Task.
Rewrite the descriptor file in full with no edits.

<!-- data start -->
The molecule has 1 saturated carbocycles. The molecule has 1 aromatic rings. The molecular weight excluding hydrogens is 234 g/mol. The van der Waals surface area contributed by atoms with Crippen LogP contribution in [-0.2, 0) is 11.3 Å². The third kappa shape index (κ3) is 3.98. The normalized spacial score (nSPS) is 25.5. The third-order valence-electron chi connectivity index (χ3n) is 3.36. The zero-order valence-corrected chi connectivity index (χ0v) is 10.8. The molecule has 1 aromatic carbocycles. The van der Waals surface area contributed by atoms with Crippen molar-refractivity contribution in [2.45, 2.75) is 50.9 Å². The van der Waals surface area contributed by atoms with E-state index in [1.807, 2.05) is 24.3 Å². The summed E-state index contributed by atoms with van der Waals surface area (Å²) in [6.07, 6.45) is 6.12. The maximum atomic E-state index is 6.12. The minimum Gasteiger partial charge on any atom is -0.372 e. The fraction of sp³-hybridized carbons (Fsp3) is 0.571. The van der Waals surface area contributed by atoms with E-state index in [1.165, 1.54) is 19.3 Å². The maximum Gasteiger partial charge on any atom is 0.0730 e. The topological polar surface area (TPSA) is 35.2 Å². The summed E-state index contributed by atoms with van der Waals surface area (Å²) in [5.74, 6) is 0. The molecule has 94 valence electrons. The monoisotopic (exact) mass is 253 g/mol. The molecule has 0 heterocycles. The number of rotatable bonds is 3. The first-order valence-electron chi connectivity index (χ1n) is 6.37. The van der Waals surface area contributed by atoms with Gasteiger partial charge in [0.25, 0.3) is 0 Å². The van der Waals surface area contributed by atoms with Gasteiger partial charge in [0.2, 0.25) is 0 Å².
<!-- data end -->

The molecule has 1 saturated carbocycles. The molecule has 1 aromatic rings. The molecular weight excluding hydrogens is 234 g/mol. The van der Waals surface area contributed by atoms with Crippen LogP contribution in [-0.2, 0) is 11.3 Å². The third kappa shape index (κ3) is 3.98. The normalized spacial score (nSPS) is 25.5. The third-order valence-electron chi connectivity index (χ3n) is 3.36. The zero-order valence-corrected chi connectivity index (χ0v) is 10.8. The molecule has 1 aromatic carbocycles. The van der Waals surface area contributed by atoms with Crippen molar-refractivity contribution in [2.45, 2.75) is 50.9 Å². The van der Waals surface area contributed by atoms with E-state index in [1.807, 2.05) is 24.3 Å². The summed E-state index contributed by atoms with van der Waals surface area (Å²) in [6.07, 6.45) is 6.12. The maximum atomic E-state index is 6.12. The minimum Gasteiger partial charge on any atom is -0.372 e. The fraction of sp³-hybridized carbons (Fsp3) is 0.571. The van der Waals surface area contributed by atoms with E-state index in [1.165, 1.54) is 19.3 Å². The maximum Gasteiger partial charge on any atom is 0.0730 e. The topological polar surface area (TPSA) is 35.2 Å². The summed E-state index contributed by atoms with van der Waals surface area (Å²) in [5.74, 6) is 0. The molecule has 94 valence electrons. The monoisotopic (exact) mass is 253 g/mol. The molecule has 0 heterocycles. The number of rotatable bonds is 3. The first-order valence-electron chi connectivity index (χ1n) is 6.37. The van der Waals surface area contributed by atoms with Gasteiger partial charge in [0.25, 0.3) is 0 Å². The van der Waals surface area contributed by atoms with Gasteiger partial charge in [0.2, 0.25) is 0 Å².